A new and updated Wildlife Comeback Report, involving 50 European wildlife species, will be published today, September 27. Commissioned by Rewilding Europe, it highlights species that have made a comeback in Europe over the last 40 to 50 years, explores the reasons behind their recovery, and provides an outlook for future recovery of European wildlife.
Coordinated by Rewilding Europe, 12 partners from Italy and Greece are kicking off a new EU-funded programme that will support living harmoniously with bears in Europe. The LIFE Bear-Smart Corridors initiative will support the development of a network of communities in coexistence corridors.
Rewilding Europe and WWF Romania have been reintroducing bison in the Southern Carpathians of Romania since 2014. Shot by French filmmaker Emmanuel Rondeau, “Zimbrul” is an intimate snapshot of people’s feelings about the return of this iconic species.
Until they become acclimatised to fully wild conditions, bison reintroduced into the Southern Carpathians of Romania may be tempted to approach farms and villages looking for food, especially during periods of harsh weather. The local rewilding team monitors the bison – and provides villagers with guidance and information – to ensure both animals and people remain safe at all times.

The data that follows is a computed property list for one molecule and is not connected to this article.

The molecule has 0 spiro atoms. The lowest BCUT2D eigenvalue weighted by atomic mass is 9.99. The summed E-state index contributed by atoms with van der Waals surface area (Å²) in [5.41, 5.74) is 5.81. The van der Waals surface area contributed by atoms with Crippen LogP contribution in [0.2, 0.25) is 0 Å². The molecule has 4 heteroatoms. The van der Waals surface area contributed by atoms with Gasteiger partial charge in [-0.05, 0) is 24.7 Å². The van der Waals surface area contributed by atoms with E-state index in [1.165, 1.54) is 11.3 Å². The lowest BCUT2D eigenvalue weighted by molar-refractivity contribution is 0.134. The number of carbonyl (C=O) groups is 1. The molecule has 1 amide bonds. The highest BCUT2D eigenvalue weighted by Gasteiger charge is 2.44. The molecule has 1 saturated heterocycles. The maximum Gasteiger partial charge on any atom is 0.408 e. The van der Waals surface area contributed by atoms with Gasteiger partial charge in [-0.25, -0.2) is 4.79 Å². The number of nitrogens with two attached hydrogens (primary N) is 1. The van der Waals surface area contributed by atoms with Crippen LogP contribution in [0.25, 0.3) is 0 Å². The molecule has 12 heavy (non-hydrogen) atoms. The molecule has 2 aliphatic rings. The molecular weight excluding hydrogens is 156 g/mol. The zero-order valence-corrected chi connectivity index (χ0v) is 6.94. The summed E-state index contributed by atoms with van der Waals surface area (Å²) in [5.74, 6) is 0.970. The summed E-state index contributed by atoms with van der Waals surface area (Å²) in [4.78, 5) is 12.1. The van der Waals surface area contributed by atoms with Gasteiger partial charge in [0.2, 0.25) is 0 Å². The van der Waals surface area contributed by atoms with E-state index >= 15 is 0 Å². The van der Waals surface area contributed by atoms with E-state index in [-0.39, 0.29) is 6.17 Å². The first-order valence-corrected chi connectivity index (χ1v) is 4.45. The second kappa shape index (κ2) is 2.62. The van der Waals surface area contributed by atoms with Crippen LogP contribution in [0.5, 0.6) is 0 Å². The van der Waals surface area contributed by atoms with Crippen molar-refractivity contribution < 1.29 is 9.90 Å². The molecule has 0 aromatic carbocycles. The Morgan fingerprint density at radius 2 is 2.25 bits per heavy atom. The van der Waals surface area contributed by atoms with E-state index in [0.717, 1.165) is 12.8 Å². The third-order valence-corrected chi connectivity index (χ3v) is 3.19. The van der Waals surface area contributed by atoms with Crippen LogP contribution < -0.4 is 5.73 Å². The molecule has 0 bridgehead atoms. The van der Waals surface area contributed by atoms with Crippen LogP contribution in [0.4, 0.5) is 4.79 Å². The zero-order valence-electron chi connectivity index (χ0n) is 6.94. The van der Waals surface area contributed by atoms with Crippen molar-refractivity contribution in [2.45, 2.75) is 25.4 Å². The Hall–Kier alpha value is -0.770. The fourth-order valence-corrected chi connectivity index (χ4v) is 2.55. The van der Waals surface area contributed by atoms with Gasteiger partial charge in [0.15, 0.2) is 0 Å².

Rewilding Europe is delighted to welcome a new member from Italy to the European Rewilding Network. Working to protect wolves in the Italian Alpine Arc region, the Return of the Wolf project takes the number of network members to 63, distributed right across Europe.
By distributing electric fences, safeguarding livelihoods and establishing trust, the Rewilding Apennines team and local partner Salviamo l’Orso are showing how humans and bears can live side by side.
A four-day digital workshop held last December in the Southern Carpathians rewilding area saw participants brainstorm new ways to mitigate human-bison conflict.
Representatives of ten European Rewilding Network sites came together in March to discuss how social science and raising awareness can achieve better human-wildlife coexistence and mitigate human-wildlife conflict.
Today, conflicts with man still threaten Europe’s large carnivores species, and prevent the full recovery of their populations. In the past, strategies to mitigate these conflicts have varied between different European countries, they have typically focused on keeping large carnivores away from humans, either by eradicating them, or by restricting human access to areas where these carnivores exist.